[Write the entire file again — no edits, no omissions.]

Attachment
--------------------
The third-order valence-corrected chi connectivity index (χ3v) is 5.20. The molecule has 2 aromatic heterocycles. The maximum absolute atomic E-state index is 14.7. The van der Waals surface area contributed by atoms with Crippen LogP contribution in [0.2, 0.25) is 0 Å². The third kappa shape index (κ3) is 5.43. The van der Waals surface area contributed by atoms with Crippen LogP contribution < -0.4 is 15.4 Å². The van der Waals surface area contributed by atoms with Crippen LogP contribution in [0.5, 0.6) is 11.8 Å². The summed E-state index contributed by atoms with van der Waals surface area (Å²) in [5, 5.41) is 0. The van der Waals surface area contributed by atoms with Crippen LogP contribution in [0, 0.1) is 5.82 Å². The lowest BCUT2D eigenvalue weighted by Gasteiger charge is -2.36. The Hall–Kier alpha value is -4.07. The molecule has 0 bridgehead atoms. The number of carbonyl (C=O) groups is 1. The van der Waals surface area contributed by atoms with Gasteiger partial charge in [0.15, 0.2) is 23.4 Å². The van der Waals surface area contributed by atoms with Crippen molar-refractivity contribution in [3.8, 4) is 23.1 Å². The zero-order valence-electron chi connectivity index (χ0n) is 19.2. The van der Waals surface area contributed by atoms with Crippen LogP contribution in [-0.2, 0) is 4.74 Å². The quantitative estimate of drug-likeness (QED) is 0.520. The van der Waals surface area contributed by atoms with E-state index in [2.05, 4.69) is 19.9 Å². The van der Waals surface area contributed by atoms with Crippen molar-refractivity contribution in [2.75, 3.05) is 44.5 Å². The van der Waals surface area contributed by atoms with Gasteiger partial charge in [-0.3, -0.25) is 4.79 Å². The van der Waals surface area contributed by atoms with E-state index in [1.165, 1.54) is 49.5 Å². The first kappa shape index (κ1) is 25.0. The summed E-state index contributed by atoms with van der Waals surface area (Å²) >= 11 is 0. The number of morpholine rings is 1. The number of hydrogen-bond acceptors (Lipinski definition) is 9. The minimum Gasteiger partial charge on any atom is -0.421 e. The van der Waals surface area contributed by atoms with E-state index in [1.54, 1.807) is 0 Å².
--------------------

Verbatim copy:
The third-order valence-corrected chi connectivity index (χ3v) is 5.20. The molecule has 2 aromatic heterocycles. The maximum absolute atomic E-state index is 14.7. The van der Waals surface area contributed by atoms with Crippen LogP contribution in [0.2, 0.25) is 0 Å². The third kappa shape index (κ3) is 5.43. The van der Waals surface area contributed by atoms with Crippen LogP contribution < -0.4 is 15.4 Å². The van der Waals surface area contributed by atoms with Crippen LogP contribution in [0.5, 0.6) is 11.8 Å². The summed E-state index contributed by atoms with van der Waals surface area (Å²) in [5, 5.41) is 0. The van der Waals surface area contributed by atoms with Crippen LogP contribution in [0, 0.1) is 5.82 Å². The lowest BCUT2D eigenvalue weighted by Gasteiger charge is -2.36. The Hall–Kier alpha value is -4.07. The molecule has 0 bridgehead atoms. The number of carbonyl (C=O) groups is 1. The van der Waals surface area contributed by atoms with Gasteiger partial charge in [0.15, 0.2) is 23.4 Å². The van der Waals surface area contributed by atoms with Crippen molar-refractivity contribution in [3.8, 4) is 23.1 Å². The zero-order valence-electron chi connectivity index (χ0n) is 19.2. The van der Waals surface area contributed by atoms with Crippen LogP contribution in [-0.2, 0) is 4.74 Å². The quantitative estimate of drug-likeness (QED) is 0.520. The van der Waals surface area contributed by atoms with E-state index in [2.05, 4.69) is 19.9 Å². The van der Waals surface area contributed by atoms with Crippen molar-refractivity contribution in [2.75, 3.05) is 44.5 Å². The van der Waals surface area contributed by atoms with Gasteiger partial charge in [-0.3, -0.25) is 4.79 Å². The van der Waals surface area contributed by atoms with E-state index in [1.165, 1.54) is 49.5 Å². The first kappa shape index (κ1) is 25.0. The summed E-state index contributed by atoms with van der Waals surface area (Å²) >= 11 is 0. The number of morpholine rings is 1. The number of hydrogen-bond acceptors (Lipinski definition) is 9. The minimum Gasteiger partial charge on any atom is -0.421 e. The van der Waals surface area contributed by atoms with E-state index in [1.54, 1.807) is 0 Å².